Computer Crime, Investigations, News | Permalink

TrackBack URL for this entry:

Listed below are links to weblogs that reference Does the State Department Need A Deferred Prosecution Agreement?:


The accusations, as far as I can see, though, are not about *disclosure* of protected information, but simply *accessing* the information. Further, they did not do it under false pretenses. Even if there is a policy that people should not go wandering around in records that are not part of their caseload, they did not falsify who they were, what they were doing, or why they were doing it. Thus, it doesn't seem to me that there would be much of a case for prosecution. Of course, a prosecutor can prosecute anything, but if one came to me with this, I wouldn't plead out.

The fact is that the State Department did pretty much what they should do. People broke policy and misused their authority. They were punished for it. I'm not sure what more people want. You can't make everything a felony.

Posted by: William Oliver | Mar 21, 2008 8:22:48 PM


People with access are curious. Nine out of ten people would snoop through these records if they had access.

Don't be such a dork.

Posted by: Danaidh | Mar 21, 2008 8:28:59 PM

I'm not convinced this is much of a story at all. I don't agree with snooping around in State Department files, but just what is in one's "Passport File"? I went back and checked out a passport application and, with the exception of a SSN, there's simply nothing there that's not on a driver's license. An actual passport has even less information than a driver's license. Does State track the countries you visit? Even this information would be easier to obtain for public figures elsewhere.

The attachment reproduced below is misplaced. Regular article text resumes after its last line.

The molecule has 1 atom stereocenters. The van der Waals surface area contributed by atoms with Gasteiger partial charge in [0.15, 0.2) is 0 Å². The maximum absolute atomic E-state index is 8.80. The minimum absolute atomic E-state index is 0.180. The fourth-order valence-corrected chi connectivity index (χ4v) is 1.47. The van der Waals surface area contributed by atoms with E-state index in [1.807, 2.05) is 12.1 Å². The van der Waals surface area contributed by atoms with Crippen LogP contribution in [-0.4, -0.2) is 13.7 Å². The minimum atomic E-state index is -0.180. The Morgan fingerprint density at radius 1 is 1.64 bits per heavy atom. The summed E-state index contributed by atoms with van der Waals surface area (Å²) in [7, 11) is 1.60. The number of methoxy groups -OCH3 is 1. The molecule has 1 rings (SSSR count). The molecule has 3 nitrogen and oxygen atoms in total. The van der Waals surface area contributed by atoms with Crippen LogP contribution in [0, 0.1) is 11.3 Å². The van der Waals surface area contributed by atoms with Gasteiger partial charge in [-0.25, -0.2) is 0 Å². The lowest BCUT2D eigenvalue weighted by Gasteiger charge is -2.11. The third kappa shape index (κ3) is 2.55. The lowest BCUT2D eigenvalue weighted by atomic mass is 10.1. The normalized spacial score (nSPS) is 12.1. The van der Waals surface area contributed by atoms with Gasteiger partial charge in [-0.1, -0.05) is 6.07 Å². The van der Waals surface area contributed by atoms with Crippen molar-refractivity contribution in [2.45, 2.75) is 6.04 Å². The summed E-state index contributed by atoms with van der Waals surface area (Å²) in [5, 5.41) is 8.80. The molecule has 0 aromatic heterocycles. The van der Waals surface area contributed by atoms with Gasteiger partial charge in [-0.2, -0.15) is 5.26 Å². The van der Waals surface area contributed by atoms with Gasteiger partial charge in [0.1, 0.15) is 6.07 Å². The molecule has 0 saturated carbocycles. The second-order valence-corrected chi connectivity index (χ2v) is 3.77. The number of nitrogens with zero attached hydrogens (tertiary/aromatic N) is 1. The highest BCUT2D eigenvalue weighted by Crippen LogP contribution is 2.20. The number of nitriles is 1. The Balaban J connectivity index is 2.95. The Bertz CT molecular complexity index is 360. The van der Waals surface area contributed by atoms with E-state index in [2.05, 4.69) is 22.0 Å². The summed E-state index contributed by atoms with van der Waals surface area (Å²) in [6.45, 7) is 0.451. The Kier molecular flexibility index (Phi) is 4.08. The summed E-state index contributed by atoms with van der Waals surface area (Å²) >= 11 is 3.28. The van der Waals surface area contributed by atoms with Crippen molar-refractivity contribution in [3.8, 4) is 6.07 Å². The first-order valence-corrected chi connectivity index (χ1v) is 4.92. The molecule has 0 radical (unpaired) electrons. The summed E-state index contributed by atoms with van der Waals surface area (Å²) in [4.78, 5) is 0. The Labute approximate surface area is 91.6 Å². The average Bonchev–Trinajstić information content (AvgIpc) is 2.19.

As WO pointed out, the system wasn't hacked, so it's overreaching to say the files were "breached." Some contract employee is terribly bored. The good news is that the system must work because they were caught.

Posted by: DavidL | Mar 21, 2008 9:50:02 PM

If government employees can without consequences leak details of top secret terrorist tracking programs to New York Times reporters for publication, why is anyone excited about snooping in passport information?

This incident did give Obama a chance to deflect attention away from Rev. Dr. Wright.

Posted by: Person of Choler | Mar 21, 2008 11:00:18 PM

I've quoted you and linked to you here:

Posted by: Consul-At-Arms | Mar 22, 2008 2:19:40 AM

The contractors were given open access to the records in order to perform their jobs. Writing or modifying computer programs.

Posted by: M. Simon | Mar 22, 2008 3:30:18 AM

You seem to miss the real point of the State Department data being used, directly or indirectly, in propaganda campaigns against the various candidates.
The military swears to "defend the Constitution of the United States against all enemies foreign and domestic", whereas these contractors are just picking up a paycheck.
There seems to be a lack of commitment amongst the contractors.

Posted by: C | Mar 22, 2008 5:24:57 AM

This is why the federal govt should have all health records....

Posted by: Andy Freeman | Mar 22, 2008 11:31:39 AM

Post a comment